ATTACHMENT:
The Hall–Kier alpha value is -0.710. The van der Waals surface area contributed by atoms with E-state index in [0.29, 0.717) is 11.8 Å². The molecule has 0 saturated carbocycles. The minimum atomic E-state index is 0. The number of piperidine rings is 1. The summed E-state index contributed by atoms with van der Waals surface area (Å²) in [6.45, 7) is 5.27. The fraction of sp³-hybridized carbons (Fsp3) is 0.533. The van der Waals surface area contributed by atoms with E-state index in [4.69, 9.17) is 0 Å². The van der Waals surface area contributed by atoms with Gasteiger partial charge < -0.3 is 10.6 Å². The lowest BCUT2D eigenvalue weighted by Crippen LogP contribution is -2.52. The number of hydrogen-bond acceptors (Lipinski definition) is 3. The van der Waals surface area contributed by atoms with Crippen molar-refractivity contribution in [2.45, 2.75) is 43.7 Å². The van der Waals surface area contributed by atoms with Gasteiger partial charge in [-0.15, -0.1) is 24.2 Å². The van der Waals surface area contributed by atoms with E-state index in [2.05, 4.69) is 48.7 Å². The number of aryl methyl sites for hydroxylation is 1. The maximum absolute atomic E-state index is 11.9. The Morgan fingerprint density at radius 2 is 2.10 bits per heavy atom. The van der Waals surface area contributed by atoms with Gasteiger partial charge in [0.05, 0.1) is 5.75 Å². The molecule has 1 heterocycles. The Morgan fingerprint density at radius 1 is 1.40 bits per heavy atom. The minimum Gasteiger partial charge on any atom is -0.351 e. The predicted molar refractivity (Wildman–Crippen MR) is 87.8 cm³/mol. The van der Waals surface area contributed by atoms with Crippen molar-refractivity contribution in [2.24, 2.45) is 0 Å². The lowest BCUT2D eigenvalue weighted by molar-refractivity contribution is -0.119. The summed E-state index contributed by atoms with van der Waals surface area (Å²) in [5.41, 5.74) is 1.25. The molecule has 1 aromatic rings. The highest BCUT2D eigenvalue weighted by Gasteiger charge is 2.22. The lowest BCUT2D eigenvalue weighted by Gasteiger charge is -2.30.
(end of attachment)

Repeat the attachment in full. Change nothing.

The Hall–Kier alpha value is -0.710. The van der Waals surface area contributed by atoms with E-state index in [0.29, 0.717) is 11.8 Å². The molecule has 0 saturated carbocycles. The minimum atomic E-state index is 0. The number of piperidine rings is 1. The summed E-state index contributed by atoms with van der Waals surface area (Å²) in [6.45, 7) is 5.27. The fraction of sp³-hybridized carbons (Fsp3) is 0.533. The van der Waals surface area contributed by atoms with E-state index in [4.69, 9.17) is 0 Å². The van der Waals surface area contributed by atoms with Gasteiger partial charge < -0.3 is 10.6 Å². The lowest BCUT2D eigenvalue weighted by Crippen LogP contribution is -2.52. The number of hydrogen-bond acceptors (Lipinski definition) is 3. The van der Waals surface area contributed by atoms with Crippen molar-refractivity contribution in [2.45, 2.75) is 43.7 Å². The van der Waals surface area contributed by atoms with Gasteiger partial charge in [-0.15, -0.1) is 24.2 Å². The van der Waals surface area contributed by atoms with E-state index in [2.05, 4.69) is 48.7 Å². The number of aryl methyl sites for hydroxylation is 1. The maximum absolute atomic E-state index is 11.9. The Morgan fingerprint density at radius 2 is 2.10 bits per heavy atom. The van der Waals surface area contributed by atoms with Gasteiger partial charge in [0.05, 0.1) is 5.75 Å². The molecule has 1 heterocycles. The Morgan fingerprint density at radius 1 is 1.40 bits per heavy atom. The minimum Gasteiger partial charge on any atom is -0.351 e. The predicted molar refractivity (Wildman–Crippen MR) is 87.8 cm³/mol. The van der Waals surface area contributed by atoms with Crippen molar-refractivity contribution in [2.24, 2.45) is 0 Å². The lowest BCUT2D eigenvalue weighted by molar-refractivity contribution is -0.119. The summed E-state index contributed by atoms with van der Waals surface area (Å²) in [5.41, 5.74) is 1.25. The molecule has 1 aromatic rings. The highest BCUT2D eigenvalue weighted by Gasteiger charge is 2.22. The lowest BCUT2D eigenvalue weighted by Gasteiger charge is -2.30.